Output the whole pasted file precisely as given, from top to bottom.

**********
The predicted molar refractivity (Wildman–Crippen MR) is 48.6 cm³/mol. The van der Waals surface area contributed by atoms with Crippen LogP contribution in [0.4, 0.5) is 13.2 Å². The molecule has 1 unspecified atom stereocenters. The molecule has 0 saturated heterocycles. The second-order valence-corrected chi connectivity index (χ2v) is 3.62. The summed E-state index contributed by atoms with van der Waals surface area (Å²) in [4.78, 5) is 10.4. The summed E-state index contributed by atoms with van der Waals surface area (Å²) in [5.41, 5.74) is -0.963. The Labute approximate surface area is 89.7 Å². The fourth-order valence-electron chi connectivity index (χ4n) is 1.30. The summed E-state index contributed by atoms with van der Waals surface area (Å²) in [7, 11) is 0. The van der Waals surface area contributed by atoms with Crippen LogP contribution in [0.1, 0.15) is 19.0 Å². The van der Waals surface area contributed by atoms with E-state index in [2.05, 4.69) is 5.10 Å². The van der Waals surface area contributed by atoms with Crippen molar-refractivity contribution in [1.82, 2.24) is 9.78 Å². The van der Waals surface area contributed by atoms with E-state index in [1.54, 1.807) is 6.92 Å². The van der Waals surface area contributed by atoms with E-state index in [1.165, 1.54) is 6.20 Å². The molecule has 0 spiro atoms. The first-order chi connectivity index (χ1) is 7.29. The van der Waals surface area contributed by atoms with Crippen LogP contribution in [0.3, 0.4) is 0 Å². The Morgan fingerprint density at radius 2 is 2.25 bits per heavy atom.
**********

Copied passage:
The predicted molar refractivity (Wildman–Crippen MR) is 48.6 cm³/mol. The van der Waals surface area contributed by atoms with Crippen LogP contribution in [0.4, 0.5) is 13.2 Å². The molecule has 1 unspecified atom stereocenters. The molecule has 0 saturated heterocycles. The second-order valence-corrected chi connectivity index (χ2v) is 3.62. The summed E-state index contributed by atoms with van der Waals surface area (Å²) in [4.78, 5) is 10.4. The summed E-state index contributed by atoms with van der Waals surface area (Å²) in [5.41, 5.74) is -0.963. The Labute approximate surface area is 89.7 Å². The fourth-order valence-electron chi connectivity index (χ4n) is 1.30. The summed E-state index contributed by atoms with van der Waals surface area (Å²) in [7, 11) is 0. The van der Waals surface area contributed by atoms with Crippen LogP contribution in [0.1, 0.15) is 19.0 Å². The van der Waals surface area contributed by atoms with E-state index in [2.05, 4.69) is 5.10 Å². The van der Waals surface area contributed by atoms with Crippen molar-refractivity contribution in [1.82, 2.24) is 9.78 Å². The van der Waals surface area contributed by atoms with E-state index in [1.54, 1.807) is 6.92 Å². The van der Waals surface area contributed by atoms with E-state index in [1.165, 1.54) is 6.20 Å². The molecule has 0 spiro atoms. The first-order chi connectivity index (χ1) is 7.29. The van der Waals surface area contributed by atoms with Crippen LogP contribution in [0.3, 0.4) is 0 Å². The Morgan fingerprint density at radius 2 is 2.25 bits per heavy atom.